Accordingly, in its terms, s.609(7) can be used in the context of a joint bid agreement. If a joint bid agreement has provisions which satisfy the criteria in s.609(7) (including the approval of shareholders other than the joint bidders and their associates under item 7/611) there should be no need for ASIC relief. ASIC relief is only required so that relevant interests which are (or are likely to be) created by a joint bid agreement can be disregarded. If the joint bid agreement has provisions satisfying the criteria in s.609(7), s.609(7) will have that effect. If ASIC relief is not required, the joint bid could proceed without a "match or accept" condition.
The use of s.609(7) outside the context of straight sale and purchase agreements has been rare. Until last year it had not been used in the context of a joint bid agreement. That is possibly because, given ASIC's explicit and relatively long standing policy on joint bid relief and the "unacceptable circumstances" overlay to the black letter of Chapter 6, parties have considered its use that context to be open to challenge by ASIC. However, there are now two examples of joint bid acquisitions where the joint bid agreement met the criteria in s.609(7) and ASIC was content that no joint bid relief, and hence no "match or accept" condition, was required.
The first example is Horizon Roads' acquisition last year of the units in the ConnectEast Group stapled trusts. Horizon Roads was formed as a wholly owned subsidiary of CP2. CP2 had a relevant interest in 35% of ConnectEast. Horizon and CP2 entered into separate Subscription Agreements with 8 pension or sovereign wealth funds under which the funds would subscribe for shares in Horizon in order to finance Horizon's acquisition of the remaining units in the ConnectEast trusts. The acquisition was to be made under a trust scheme - that is, amendments to the trust constitutions by special resolution. The amendments would provide for the compulsory transfer of all issued ConnectEast units to Horizon in exchange for cash (in the case of units not held by CP2) or shares in Horizon (in the case of units held by CP2).
There was an issue whether the entry into the Subscription Agreements would carry with it an understanding between each fund subscriber and CP2 that CP2 would not dispose of its units in ConnectEast pending the outcome of the scheme, thus giving each of the fund subscribers a relevant interest in CP2's 35% unit holding. If so, there would also be some (albeit small) increase in the aggregate relevant interest since some of the fund subscribers had small pre-existing holdings of ConnectEast units. Horizon sought ASIC joint bid relief without a "match or accept" condition on the basis that CP2's 35% holding was longstanding, and any increase in the aggregate relevant interest would be so small it could be disregarded. ASIC was not prepared to give that relief upon the parties' entry into the Subscription Agreements. ASIC wanted to consider that relief application in the context of all the other relief which is typically required for trust schemes - and ASIC normally wants to consider trust scheme relief in the context of all the disclosures in the scheme booklet. The booklet was yet to be prepared by ConnectEast and would not be prepared until after Horizon secured all the necessary funding pursuant to the Subscription Agreements.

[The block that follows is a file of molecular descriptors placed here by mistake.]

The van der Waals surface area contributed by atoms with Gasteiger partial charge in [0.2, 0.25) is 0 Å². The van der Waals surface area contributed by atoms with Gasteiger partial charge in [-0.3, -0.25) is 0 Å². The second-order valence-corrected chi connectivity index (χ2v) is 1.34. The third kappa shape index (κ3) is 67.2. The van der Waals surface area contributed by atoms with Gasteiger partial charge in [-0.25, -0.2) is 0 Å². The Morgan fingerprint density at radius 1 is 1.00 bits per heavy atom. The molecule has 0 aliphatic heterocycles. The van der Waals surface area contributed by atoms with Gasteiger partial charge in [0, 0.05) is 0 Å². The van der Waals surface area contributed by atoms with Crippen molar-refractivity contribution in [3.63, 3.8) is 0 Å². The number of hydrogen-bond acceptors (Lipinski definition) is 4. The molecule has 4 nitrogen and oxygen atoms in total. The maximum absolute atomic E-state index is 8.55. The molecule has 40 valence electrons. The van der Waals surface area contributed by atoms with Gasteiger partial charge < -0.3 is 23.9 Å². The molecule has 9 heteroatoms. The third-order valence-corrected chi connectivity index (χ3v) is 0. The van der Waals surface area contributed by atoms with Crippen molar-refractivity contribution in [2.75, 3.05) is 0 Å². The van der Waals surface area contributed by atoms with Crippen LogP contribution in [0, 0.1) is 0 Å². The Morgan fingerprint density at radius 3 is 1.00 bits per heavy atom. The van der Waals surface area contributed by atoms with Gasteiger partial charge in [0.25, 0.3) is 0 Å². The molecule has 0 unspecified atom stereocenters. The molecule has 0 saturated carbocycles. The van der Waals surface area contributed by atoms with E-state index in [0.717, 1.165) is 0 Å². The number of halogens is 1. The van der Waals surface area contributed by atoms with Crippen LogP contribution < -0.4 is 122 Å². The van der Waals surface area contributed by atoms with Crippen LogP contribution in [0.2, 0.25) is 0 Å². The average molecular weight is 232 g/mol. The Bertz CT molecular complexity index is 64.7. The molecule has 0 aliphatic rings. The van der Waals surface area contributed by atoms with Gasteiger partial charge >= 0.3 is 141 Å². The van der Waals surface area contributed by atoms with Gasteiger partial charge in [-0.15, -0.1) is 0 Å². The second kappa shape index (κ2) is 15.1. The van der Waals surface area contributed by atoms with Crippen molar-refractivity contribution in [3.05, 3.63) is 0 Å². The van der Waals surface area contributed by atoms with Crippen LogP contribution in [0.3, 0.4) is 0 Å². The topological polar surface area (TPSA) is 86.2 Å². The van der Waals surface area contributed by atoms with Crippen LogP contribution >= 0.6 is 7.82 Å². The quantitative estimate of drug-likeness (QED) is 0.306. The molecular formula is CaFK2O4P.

This "chicken and egg" problem was overcome by the Subscription Agreements providing that, to the extent that any relevant interests would otherwise be created by the Subscription Agreements, the agreements were conditional on item 7/611 approval or an ASIC exemption. The Subscription Agreements also had other provisions which met the other criteria in s. 609(7). ASIC was content with this application of s.609(7).
Ultimately, ASIC granted joint bid relief without a "match or accept" condition. This obviated the need to seek item 7/611 approval for the joint bid agreement.
Section 609(7) was subsequently used in a starker joint bid situation. Rio Tinto had 75% of the shares in Coal & Allied Industries and Mitsubishi held 10%. Rio and Mitsubishi formed a vehicle, Hunter Valley Resources, to acquire all the outstanding shares in Coal & Allied by a scheme of arrangement. The joint bid agreement had provisions satisfying the criteria in section 609(7), including a condition of shareholder approval of the joint bid agreement under item 7/611. That approval would be sought immediately before the meeting at which the scheme would be voted on.
ASIC had no objection to this use of s.609(7), in fact it granted relief such that the item 7/611 approval could be obtained within 4 months (rather than 3 months) after the agreement was entered into. ASIC considered the commercial benefits in convening the item 7/611 meeting and the scheme meeting on the same day, and the time required to prepare an independent expert's report. Ultimately Coal & Allied shareholders approved both the joint bid agreement and the scheme.
An analogous use of s.609(7) was made in Santos's acquisition last year of Eastern Star Gas (ESG).